Surface Pro 6 design

Microsoft recently unveiled the Surface Pro 6 and Surface Laptop 2. These Microsoft Surface devices are mostly about the minor hardware upgrades and they look nearly identical with their predecessors (Surface Pro 2017 and Surface Laptop respectively).

The devices are available for order in the United States, United Kingdom, Australia, Austria, Canada, China, Germany, Ireland, Japan and New Zealand.

iFixit has released their teardown report of the Microsoft Surface Pro 6 and it shows that Microsoft’s latest Windows 10 device is nearly impossible to repair. Just like the predecessor, it uses glue and soldering for unbeatable durability but the Surface Pro 6 is a nightmare to repair for obvious reasons.

“The Surface Pro 6 brings more processing power (and heat) without changing its cooling solution much. Will the new thermal spreaders on the heat sink be enough to handle the power boost? Only time will tell,” iFixit explains.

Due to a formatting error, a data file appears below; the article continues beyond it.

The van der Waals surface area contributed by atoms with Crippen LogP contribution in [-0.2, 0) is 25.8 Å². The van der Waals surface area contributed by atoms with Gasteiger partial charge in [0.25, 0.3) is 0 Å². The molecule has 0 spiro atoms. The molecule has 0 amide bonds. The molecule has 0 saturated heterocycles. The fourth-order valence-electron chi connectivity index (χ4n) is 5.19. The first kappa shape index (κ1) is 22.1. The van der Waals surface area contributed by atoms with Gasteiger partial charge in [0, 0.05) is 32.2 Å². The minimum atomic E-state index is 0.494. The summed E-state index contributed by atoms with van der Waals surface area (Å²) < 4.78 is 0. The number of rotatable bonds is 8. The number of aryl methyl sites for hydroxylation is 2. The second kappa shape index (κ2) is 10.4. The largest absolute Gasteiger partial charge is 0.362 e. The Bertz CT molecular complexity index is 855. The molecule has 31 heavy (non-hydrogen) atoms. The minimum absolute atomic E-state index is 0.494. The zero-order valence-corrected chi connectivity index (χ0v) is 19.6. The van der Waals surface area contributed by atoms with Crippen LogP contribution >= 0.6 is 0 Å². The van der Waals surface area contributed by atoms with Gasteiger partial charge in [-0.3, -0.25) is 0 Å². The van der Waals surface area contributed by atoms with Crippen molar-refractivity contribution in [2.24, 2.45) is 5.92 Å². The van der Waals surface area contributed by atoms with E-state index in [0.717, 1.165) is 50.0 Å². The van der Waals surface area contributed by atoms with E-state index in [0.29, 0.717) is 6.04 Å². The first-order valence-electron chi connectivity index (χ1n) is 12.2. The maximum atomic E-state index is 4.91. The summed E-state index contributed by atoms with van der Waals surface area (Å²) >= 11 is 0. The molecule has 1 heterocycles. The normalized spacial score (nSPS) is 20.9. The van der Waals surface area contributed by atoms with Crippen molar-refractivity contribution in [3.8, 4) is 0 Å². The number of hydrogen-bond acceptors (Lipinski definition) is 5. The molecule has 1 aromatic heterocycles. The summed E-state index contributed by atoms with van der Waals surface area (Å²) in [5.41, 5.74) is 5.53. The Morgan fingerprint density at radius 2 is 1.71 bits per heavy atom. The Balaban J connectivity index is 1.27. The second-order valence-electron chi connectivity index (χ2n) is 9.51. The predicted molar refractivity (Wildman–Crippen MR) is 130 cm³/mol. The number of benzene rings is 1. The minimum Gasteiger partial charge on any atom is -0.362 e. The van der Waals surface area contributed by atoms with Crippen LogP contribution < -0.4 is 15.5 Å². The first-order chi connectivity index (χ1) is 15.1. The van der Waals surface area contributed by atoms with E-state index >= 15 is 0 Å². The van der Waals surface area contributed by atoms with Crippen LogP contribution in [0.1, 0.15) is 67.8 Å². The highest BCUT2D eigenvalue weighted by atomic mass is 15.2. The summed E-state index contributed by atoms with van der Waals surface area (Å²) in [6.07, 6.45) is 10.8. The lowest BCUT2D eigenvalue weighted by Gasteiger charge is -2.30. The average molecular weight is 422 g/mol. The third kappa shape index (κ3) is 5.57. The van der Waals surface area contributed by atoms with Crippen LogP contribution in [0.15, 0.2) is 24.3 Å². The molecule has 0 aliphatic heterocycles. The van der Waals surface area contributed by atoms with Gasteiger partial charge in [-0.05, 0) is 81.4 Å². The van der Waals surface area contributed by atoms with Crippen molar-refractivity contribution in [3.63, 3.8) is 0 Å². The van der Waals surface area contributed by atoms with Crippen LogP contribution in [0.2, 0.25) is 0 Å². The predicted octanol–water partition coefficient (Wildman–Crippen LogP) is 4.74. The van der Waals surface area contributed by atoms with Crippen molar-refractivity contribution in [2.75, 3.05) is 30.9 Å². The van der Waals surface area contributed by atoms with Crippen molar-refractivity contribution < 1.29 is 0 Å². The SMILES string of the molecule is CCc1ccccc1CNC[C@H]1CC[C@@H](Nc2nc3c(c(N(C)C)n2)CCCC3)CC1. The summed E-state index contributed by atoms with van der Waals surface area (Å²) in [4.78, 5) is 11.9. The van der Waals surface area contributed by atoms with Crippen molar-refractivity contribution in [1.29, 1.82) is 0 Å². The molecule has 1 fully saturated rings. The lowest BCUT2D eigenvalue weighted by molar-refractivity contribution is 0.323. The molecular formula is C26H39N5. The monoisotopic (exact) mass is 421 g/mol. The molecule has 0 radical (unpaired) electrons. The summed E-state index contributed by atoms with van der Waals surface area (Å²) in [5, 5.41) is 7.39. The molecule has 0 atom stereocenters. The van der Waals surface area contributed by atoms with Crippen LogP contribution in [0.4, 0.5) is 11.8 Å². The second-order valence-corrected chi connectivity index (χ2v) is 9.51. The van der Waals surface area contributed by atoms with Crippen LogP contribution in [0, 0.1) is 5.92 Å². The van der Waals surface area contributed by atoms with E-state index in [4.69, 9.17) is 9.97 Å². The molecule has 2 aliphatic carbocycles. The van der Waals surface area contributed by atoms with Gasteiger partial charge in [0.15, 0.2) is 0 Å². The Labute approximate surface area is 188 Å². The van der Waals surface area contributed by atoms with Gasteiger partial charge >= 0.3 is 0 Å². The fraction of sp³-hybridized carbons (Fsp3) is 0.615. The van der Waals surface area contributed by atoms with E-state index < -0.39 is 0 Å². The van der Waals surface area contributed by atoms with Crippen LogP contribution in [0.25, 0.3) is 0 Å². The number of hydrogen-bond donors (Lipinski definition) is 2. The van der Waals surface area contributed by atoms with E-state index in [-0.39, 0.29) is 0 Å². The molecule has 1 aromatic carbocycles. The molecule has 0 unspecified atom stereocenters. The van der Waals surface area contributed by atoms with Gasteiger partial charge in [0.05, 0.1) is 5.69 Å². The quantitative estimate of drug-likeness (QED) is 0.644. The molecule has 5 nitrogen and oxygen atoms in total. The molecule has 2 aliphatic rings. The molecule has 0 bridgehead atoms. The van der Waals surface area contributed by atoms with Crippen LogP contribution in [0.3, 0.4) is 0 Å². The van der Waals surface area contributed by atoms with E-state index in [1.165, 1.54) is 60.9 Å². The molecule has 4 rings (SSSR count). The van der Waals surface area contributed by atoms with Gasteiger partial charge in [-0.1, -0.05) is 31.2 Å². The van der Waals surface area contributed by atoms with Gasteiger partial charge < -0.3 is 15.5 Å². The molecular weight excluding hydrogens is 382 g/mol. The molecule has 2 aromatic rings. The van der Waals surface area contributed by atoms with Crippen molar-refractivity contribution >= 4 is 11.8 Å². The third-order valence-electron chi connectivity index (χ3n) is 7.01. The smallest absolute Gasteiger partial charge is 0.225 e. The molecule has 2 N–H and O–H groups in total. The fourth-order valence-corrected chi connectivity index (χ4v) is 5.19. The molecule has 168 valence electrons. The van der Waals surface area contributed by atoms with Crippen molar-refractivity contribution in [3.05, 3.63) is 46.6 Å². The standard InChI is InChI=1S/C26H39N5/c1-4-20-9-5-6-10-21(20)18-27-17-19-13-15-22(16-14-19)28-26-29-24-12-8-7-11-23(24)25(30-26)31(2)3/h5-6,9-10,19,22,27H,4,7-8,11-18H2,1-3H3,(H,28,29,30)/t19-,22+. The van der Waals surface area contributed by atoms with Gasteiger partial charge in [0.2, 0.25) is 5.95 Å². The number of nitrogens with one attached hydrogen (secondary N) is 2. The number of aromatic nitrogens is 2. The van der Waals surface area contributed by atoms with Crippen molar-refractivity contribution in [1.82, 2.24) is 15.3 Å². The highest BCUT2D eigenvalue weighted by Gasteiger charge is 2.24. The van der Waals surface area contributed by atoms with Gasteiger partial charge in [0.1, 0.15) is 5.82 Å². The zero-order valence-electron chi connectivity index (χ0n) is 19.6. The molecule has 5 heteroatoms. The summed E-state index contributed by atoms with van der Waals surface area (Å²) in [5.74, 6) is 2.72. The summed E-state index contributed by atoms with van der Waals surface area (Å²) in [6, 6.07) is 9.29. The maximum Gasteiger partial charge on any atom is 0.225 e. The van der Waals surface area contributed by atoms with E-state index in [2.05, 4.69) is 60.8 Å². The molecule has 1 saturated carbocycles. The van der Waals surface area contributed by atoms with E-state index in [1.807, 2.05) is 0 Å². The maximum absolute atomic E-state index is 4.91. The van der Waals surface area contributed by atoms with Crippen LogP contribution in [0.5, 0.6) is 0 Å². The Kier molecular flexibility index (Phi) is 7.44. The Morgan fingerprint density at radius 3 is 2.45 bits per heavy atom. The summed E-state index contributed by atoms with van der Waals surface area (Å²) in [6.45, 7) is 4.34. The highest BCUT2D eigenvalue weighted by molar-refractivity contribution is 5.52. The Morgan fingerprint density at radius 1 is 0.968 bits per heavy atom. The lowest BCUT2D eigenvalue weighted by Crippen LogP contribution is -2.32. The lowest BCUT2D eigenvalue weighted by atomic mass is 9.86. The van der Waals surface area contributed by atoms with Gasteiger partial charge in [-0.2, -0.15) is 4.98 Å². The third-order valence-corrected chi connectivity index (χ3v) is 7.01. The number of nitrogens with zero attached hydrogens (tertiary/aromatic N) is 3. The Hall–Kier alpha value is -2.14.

Surface Pro iFixit
Image Courtesy: iFixit

Microsoft Surface Pro 6 got a repairability score of 1 out of 10 from iFixit. That means it is very difficult for a customer to repair the device. The device is extremely difficult to break and the screen uses a lot of glue for durability.

It is, however, worth noting that the repairability score doesn’t really matter for almost everyone and it’s not a big deal.

“After hearing rumors of a modular Studio, we were hoping this generation of Surface Pro would steer that direction. Alas, it’s just as un-upgradable and un-repairable as ever, and it doesn’t even get a USB-C port,” iFixit explains.

About The Author

Mayank Parmar

Mayank Parmar is an entrepreneur who founded Windows Latest. He is the Editor-in-Chief and has written on various topics in his seven years of career, but he is mostly known for his well-researched work on Microsoft's Windows. His articles and research works have been referred to by CNN, Business Insiders, Forbes, Fortune, CBS Interactive, Microsoft and many others over the years.